The original piece was written by Sudip Chatterjee, Managing Director of BDO’s Valuation & Business Analytics' complex financial instrument group, and Anthony Ruda, Director in the New York office of BDO USA.
Fair lending in the US is governed by the Fair Housing Act and the Equal Credit Opportunity Act. Both are designed to protect consumers from unfair and discriminatory practices. The penalties for breaking the law and harming consumers are extremely high.
Fair lending professionals focus on four crucial items that have the greatest impact on fair lending analysis and compliance: Underwriting, Pricing, Redlining and Steering. They perform analyses and create useful reports with data analytics. But often, their message is not communicated effectively to senior executives who have little time to dive into the details.
Analytics and monitoring dashboards are an important part of doing this job well and serve as a basis for crafting a powerful message to senior leaders about potential compliance risk.
But what are the key elements that a good dashboard needs to have in order to get that message across effectively? We see three must-have features that every dashboard should have to monitor fair lending risk.
Get your KPIs right
First, it’s critical to select the right indicators to monitor. Whether an organization chooses to monitor loan-to-value ratios (LTV) or FICO scores – or combinations of these and others – will be specific to each organization and its line of business.
We suggest choosing data fields that have impact on underwriting and pricing decisions, such as debt to income ratios. This ratio indicates how much of a borrower’s income is going toward debt repayment. The higher the ratio, the riskier the borrower. This can be combined with the borrower’s age or ethnicity, which will indicate the quality of applications that are coming through the pipeline.
HMDA data is a great source of KPIs to help monitor your redlining risk, or the risk that your organization is illegally discriminating against borrowers because of the location of an applicant’s residence.
If banks limit the source of data analyzed to only that from competitor banks, banks can learn how many loans were made by competitors who are reporting within the same census tract. The data can also provide insights about whether their own advertising, marketing and market penetration is at risk. By focusing on the information that matters most, one can get a deeper insight on the risks in a portfolio.
Get the historical view as well
A second must-have feature is historical trend analysis. Monitoring how a KPI evolves over time can provide early warning signs if there is risk ahead. It can also be used to see if a strategy or plan is working or not.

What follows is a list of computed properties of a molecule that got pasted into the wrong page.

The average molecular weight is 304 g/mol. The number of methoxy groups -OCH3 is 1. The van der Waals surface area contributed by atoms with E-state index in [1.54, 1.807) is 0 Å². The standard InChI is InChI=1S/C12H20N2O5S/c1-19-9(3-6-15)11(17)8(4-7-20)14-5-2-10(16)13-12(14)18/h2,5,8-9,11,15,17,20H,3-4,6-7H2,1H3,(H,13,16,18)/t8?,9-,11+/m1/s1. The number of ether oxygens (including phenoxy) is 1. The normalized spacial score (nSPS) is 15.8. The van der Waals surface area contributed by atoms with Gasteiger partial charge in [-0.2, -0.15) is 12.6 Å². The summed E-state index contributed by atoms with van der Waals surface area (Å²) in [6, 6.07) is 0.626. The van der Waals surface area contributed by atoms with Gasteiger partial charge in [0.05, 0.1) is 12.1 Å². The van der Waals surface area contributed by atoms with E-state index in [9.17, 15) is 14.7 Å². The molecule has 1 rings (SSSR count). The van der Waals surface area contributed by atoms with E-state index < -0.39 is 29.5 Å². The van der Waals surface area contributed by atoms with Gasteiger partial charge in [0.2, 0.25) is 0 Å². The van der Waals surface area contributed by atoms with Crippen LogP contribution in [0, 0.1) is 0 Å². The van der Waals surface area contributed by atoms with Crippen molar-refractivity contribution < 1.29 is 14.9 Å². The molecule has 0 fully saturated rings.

In general, we say that key indicators are “works in progress,” meaning they can always be redesigned and improved as new data becomes available which can make the indicator a better predictive factor of the future.
Be able to drill-down on your data
Once you’ve got the right KPIs and historical data sets, banks need to be able to use that information to gain a complete picture of what’s happening by drilling down into the data. Drilling down means taking a general view of your analysis and narrowing it to the most granular level, usually to the application level.
For example, if a bank has built a KPI to monitor the FICO levels of minority applicants on a monthly basis, and the current month’s report indicates a sudden decrease in FICO scores overall, a bank can drill down to the loan level and discover more. Sometimes, the score decrease is related to a data error in the FICO score field in the database.
Drilling down not only gives a more narrow view, it can also help users see data from a different angle or point of view. This enhances the user’s understanding of the analysis and the data that supports it.
Challenges in setting up fair lending compliance
Getting fair lending monitoring right has evolved into a technical challenge.
One reason is the lack of skilled individuals available on the job market. Compliance has become an exercise that requires the use of sophisticated data science technology. Because of the rapid advances in technology, people working in compliance are being asked to do data-heavy analyses and some requires the use of tools, such as R or SAS.
In addition, companies struggle with incomplete, missing or messy data, which complicates the ability to do more than a basic analysis of loan profiles. All these factors leave a company exposed to compliance risks.
No matter where a company is on its journey of fair lending compliance, the goal should be to get a single data repository for their analytics with a data governance policy in place.
They should use well-defined reports that are produced automatically on a periodic basis and be alerted about anomalies. And their compliance monitoring should be automated and able to perform “mock” regulatory exams for compliance.
This way, lending institutions can fulfill their societal role, providing capital on a fair basis, regardless of race, religion or origin. For many people in the US, the American dream remains home ownership.